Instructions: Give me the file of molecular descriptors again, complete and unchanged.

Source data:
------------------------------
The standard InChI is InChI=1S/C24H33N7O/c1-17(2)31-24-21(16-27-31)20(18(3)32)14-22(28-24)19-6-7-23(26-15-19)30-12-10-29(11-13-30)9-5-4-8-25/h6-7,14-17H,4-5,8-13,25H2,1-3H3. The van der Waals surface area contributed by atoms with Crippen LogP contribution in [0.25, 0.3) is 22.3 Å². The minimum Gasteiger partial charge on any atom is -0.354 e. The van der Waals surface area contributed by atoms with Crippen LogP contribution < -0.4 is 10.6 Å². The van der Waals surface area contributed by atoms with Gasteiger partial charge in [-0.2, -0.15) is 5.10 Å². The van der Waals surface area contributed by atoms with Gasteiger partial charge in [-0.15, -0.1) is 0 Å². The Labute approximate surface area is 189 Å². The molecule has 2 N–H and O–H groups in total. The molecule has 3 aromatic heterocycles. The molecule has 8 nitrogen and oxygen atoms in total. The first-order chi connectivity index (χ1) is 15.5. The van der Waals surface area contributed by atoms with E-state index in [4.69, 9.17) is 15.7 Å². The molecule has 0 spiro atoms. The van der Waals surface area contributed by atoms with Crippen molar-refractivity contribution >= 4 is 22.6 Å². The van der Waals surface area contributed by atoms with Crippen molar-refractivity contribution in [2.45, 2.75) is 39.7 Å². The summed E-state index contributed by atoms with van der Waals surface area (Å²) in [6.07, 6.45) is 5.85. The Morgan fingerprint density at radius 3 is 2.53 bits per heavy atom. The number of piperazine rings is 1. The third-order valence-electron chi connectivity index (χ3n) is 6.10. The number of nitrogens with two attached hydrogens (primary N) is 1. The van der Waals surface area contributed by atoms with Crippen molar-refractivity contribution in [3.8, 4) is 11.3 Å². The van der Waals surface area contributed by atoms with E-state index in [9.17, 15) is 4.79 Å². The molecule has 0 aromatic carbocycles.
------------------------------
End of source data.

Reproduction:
The standard InChI is InChI=1S/C24H33N7O/c1-17(2)31-24-21(16-27-31)20(18(3)32)14-22(28-24)19-6-7-23(26-15-19)30-12-10-29(11-13-30)9-5-4-8-25/h6-7,14-17H,4-5,8-13,25H2,1-3H3. The van der Waals surface area contributed by atoms with Crippen LogP contribution in [0.25, 0.3) is 22.3 Å². The minimum Gasteiger partial charge on any atom is -0.354 e. The van der Waals surface area contributed by atoms with Crippen LogP contribution < -0.4 is 10.6 Å². The van der Waals surface area contributed by atoms with Gasteiger partial charge in [-0.2, -0.15) is 5.10 Å². The van der Waals surface area contributed by atoms with Gasteiger partial charge in [-0.15, -0.1) is 0 Å². The Labute approximate surface area is 189 Å². The molecule has 2 N–H and O–H groups in total. The molecule has 3 aromatic heterocycles. The molecule has 8 nitrogen and oxygen atoms in total. The first-order chi connectivity index (χ1) is 15.5. The van der Waals surface area contributed by atoms with E-state index in [4.69, 9.17) is 15.7 Å². The molecule has 0 spiro atoms. The van der Waals surface area contributed by atoms with Crippen molar-refractivity contribution >= 4 is 22.6 Å². The van der Waals surface area contributed by atoms with Crippen molar-refractivity contribution in [2.45, 2.75) is 39.7 Å². The summed E-state index contributed by atoms with van der Waals surface area (Å²) in [6.07, 6.45) is 5.85. The Morgan fingerprint density at radius 3 is 2.53 bits per heavy atom. The number of piperazine rings is 1. The third-order valence-electron chi connectivity index (χ3n) is 6.10. The number of nitrogens with two attached hydrogens (primary N) is 1. The van der Waals surface area contributed by atoms with Crippen molar-refractivity contribution in [3.8, 4) is 11.3 Å². The van der Waals surface area contributed by atoms with E-state index in [9.17, 15) is 4.79 Å². The molecule has 0 aromatic carbocycles.